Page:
## Wednesday, September 5, 2012

### Hot Decking!

* Hot decking is a method commonly used in statistics to imput values where missing data is present.

* Let's see how it works!

* Imagine we have a data set of 200,000 people.

* Some of the questions were not answered by those people but most people did answer the majority of the questions.

set seed 1010

clear
set obs 200000

gen male = rbinomial(1,.51)

gen age = rpoisson(40)

gen education = rpoisson(12)

gen legality = rbinomial(1,.15)

gen parents_assets = rpoisson(4)

gen social_network = rbinomial(4, .1)
* Number of close friends

gen race = ceil(runiform()*4)
* Let's say there are 4 "races" of approximately equal representation

* Note that if we are hot decking across all of these characteristics then there are going to be a number of potential hot decks equivalent to the number of options from these different variables ie 2 for gender 2 for legality 4 for social networks and 4 for race so 2*2*4*4=64 without taking into account age which has a mean of 40 and variance of 40.  Likewise parents_assets with a mean of 4 and variance of 4 thus sd of 2.  Since the poisson distribution does not have an upper limit: age, education, and parents assets could present a problem but in practice there is a low probability of draws larger or smaller than 2 standard deviations as the poisson begins to look very much like a discrete normal distribution as k gets large.

* Now let's have some prediction variable

gen u = 2*rpoisson(40)

gen earnings = male + .01*age + .3*education + .1*social_network + legality + parents_assets + race + u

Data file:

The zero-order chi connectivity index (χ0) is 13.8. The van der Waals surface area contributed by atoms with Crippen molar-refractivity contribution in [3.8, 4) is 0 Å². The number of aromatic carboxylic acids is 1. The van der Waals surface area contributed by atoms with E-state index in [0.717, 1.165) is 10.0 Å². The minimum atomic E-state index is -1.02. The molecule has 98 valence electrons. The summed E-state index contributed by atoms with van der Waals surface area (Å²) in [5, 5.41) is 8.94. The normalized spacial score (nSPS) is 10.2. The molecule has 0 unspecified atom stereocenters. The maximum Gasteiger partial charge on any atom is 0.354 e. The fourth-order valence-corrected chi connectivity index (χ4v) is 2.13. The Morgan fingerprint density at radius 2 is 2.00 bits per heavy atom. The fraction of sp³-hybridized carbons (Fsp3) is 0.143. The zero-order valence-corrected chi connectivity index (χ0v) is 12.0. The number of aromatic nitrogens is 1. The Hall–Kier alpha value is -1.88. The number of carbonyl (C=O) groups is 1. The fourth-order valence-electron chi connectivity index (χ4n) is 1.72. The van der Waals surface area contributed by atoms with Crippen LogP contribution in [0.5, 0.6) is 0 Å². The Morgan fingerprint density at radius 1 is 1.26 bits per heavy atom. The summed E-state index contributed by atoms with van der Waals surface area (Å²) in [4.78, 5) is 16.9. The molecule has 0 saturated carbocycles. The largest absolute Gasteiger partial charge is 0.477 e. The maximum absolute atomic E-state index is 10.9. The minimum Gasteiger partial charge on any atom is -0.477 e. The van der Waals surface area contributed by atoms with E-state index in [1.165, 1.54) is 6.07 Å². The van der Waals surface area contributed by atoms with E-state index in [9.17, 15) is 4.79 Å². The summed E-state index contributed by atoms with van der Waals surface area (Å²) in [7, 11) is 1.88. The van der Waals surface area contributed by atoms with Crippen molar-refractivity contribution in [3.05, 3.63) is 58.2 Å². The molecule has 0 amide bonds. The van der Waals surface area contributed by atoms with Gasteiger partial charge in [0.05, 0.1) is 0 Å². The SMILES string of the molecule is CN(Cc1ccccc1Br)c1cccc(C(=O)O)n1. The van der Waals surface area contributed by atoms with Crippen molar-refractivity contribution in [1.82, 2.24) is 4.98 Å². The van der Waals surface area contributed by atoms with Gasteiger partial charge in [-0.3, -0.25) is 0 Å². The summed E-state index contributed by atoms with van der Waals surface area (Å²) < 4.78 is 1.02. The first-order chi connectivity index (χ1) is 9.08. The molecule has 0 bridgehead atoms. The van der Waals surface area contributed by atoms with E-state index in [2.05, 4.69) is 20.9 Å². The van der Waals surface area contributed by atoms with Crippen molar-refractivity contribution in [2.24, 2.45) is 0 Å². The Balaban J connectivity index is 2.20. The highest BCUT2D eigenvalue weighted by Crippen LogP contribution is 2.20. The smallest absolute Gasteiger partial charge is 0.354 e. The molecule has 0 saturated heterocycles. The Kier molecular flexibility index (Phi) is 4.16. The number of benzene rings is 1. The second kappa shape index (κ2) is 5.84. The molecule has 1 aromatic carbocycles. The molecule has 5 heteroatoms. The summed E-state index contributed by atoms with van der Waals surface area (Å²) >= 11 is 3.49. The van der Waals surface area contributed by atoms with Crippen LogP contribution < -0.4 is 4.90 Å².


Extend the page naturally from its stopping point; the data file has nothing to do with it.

* The ideal case would be if we could to the OLS

reg earnings male age education social_network legality parents_assets race

/*

Source |       SS       df       MS              Number of obs =  127112
-------------+------------------------------           F(  7,127104) =  772.07
Model |  867810.062     7  123972.866           Prob > F      =  0.0000
Residual |  20409480.7127104   160.57308           R-squared     =  0.0408
Total |  21277290.8127111   167.39142           Root MSE      =  12.672

------------------------------------------------------------------------------
earnings |      Coef.   Std. Err.      t    P>|t|     [95% Conf. Interval]
-------------+----------------------------------------------------------------
male |   .8483197   .0711003    11.93   0.000     .7089644     .987675
age |   .0118882   .0056213     2.11   0.034     .0008705     .022906
education |    .315772   .0102739    30.74   0.000     .2956353    .3359086
social_net~k |   .0225761   .0592116     0.38   0.703    -.0934775    .1386298
legality |   1.055723   .0992171    10.64   0.000     .8612589    1.250187
parents_as~s |    1.01567   .0177606    57.19   0.000     .9808596     1.05048